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Dutch backpackers 'ready' for their adventurous escape from Australia

Jordi (l) and Daniël (r). Jeroen Schouten from SBS Dutch spoke to the captains of Samara. Source: facebook

After months of preparation and lots of mishaps, Dutch backpackers Jordy van der Voort and Daniel Wiessing are ready to embark on a voyage home on the boat they purchased to escape the coronavirus in Australia.

Right at the start of the coronavirus crisis in Australia, 29-year-old Dutchman Jordy van der Voort bought Samara, a 47-footer ferrocement ketch, in order to escape from COVID-19 in the country. He was soon joined by compatriot Daniël Wiessing (24) who was sold on the idea as soon as he found out that the boat shared the name with the Swiss girl he recently met and for whom he has "deep feelings".

The adventure was beckoning and elaborate plans for the nautical trip were made. The interest in their journey was astounding as many Dutch backpackers from all over Australia requested to join the sailors on their trip to the Netherlands. International yachting community unleashed "wanted and unwanted advice" on required equipment and expertise, on the matter of piracy, and about the only two seasonal sailing routes to the Northern Hemisphere - via the Panama Canal and the other via the Suez Canal. 

 The thing is... if you want some adventure in your life, you shouldn't be listening all the time.

A few problems have been clear from the start. Though both adventurers can sail a boat, a sea voyage of this calibre requires a bit more experience in sailing than they have accrued even after doing a crash course for a sailing certificate. It also became clear that Samara, unfortunately, "needed more TLC" than first expected, which in the boating world may mean anything from 'requiring a lot of work' to 'don't even go close to it'.  

Certified sailors after crash course. Jordi (l) and Daniël (r)

Boats are expensive but rum is cheap

Mr van der Voort bought the boat "for a good price" but soon discovered its hidden defects and problems. Problems that needed fixing: the rigging (the system of ropes, cables and chains, which support a sailing ship) needed replacing, the mast was rotten, the ax of the rudder and its bearings needed replacing, the navigation system was fried in a lightning storm and some patches of the ferrocement hull needed fixing. It also needed a new engine.

He and Mr Wiessing drew the line at replacing the electric anchor system and intend to haul the 40-kilo anchor in by hand - not a small task - but they are young and strong.

"We are Dutch after all," says Mr Wiessing, referring to his country's seafaring history that includes a small Dutch ship called the Duyfken hitting the Australian shores in 1606,  a good 164 years before Captain James Cook landed here. 

On a boat, there is always something that breaks when you least expect it or when you need it. They have to keep their heads together and play it safe.

And like their ancestors, certain quantities of "life-saving rum "will be stocked for the journey because "beer takes up too much storage room," says Mr van der Voort. 

The Duyfken on the Swan River, scheepsjongens
The Duyfken on the Swan River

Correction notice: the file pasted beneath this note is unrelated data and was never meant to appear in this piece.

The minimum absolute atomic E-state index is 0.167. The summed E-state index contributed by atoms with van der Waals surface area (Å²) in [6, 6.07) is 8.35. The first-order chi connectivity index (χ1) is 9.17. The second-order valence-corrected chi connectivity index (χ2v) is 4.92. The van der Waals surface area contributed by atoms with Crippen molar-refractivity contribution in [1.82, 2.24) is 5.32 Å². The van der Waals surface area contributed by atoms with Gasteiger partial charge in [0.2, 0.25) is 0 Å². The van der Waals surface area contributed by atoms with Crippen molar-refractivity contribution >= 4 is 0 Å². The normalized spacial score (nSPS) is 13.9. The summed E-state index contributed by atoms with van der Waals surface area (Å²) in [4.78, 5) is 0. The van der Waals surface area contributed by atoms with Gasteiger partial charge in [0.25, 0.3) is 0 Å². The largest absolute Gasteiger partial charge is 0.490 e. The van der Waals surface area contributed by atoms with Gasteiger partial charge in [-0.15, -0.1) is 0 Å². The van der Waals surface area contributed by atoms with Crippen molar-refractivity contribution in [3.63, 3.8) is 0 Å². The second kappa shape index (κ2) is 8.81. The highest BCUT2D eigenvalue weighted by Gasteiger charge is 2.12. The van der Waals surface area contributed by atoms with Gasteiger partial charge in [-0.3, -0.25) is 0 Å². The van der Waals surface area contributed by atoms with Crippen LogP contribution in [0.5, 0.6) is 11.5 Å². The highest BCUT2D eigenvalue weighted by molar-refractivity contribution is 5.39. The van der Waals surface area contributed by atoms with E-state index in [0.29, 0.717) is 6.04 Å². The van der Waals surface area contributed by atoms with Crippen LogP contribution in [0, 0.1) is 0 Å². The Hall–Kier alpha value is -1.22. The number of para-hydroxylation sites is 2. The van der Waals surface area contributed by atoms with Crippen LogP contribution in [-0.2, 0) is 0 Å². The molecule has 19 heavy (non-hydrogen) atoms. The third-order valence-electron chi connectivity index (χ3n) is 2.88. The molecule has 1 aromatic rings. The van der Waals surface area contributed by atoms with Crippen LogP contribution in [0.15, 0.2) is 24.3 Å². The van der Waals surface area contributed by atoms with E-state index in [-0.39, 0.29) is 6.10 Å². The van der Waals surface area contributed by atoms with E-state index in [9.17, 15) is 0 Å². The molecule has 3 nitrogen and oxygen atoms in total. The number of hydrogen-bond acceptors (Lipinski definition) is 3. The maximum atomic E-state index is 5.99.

Boat ahoy

The impulsive sailors have received a lot of help from the boating community: "free paint, free food, lots of advice," says Mr van der Voort, especially from Slim, a fellow boat owner at the boatyard where Samara got the make-over.

Slim, aka The Bolt King, unscrewed the bolts on the engine block, which apparently is a special skill. Once the bolts were finally removed, the engine block needed lifting out of the boat and unfortunately the boatyard's crane happened to be broken at the time. Turns out Mr van der Voort has some special skills himself. He had a good look at the crane and fixed it.

While the Dutchmen have spent several weeks preparing for this journey, including undertaking a sailing course, many experienced yachtsmen have told them that they are still unprepared for a journey of this level. 

Seasoned boatsman and fellow Dutchman Bart van Walderveen agrees that it is a 'hell of an adventure' but he is also a bit concerned that Mr van der Voort and Mr Wiessing might be "too optimistic" about their level of preparedness for the voyage.

"On a boat, there is always something that breaks when you least expect it or when you need it. They have to keep their heads together and play it safe," he told SBS Dutch.

"Every boat is different and they need to get to know her and her behavior in both good and bad weather."

Mr van Walderveen says he is a bit jealous because he is actually planning to do the same trip on his own 45-foot yacht currently moored in Manly, Queensland.

"I am not ready yet, I am working on it."


Jordi in the engine room

Why not just fly home instead?

However, the Dutchmen are committed to this adventure. 

"The thing is that if you want some adventure in your life, you shouldn't be listening all the time," says Mr van der Voort.  

They are ready to clear the decks and start the first leg of the journey from the Gold Coast to Cairns, into the Coral Sea.

However, they do admit that they are afraid of what's coming ahead in their coronavirus-inspired adventure, this being their first time in open waters, first time raising the sails. 

scheepsjongens corona

Daniël Wiessing shrugs his shoulders and says he's not sure whether his Swiss love Samara will be waiting for him when he arrives in the Netherlands.

This and the technical issues with Samara the boat notwithstanding, the cocaptains are not contemplating walking away from their adventure and flying home instead.

"We have the boat here and we are going for it," they exclaim in unison. 


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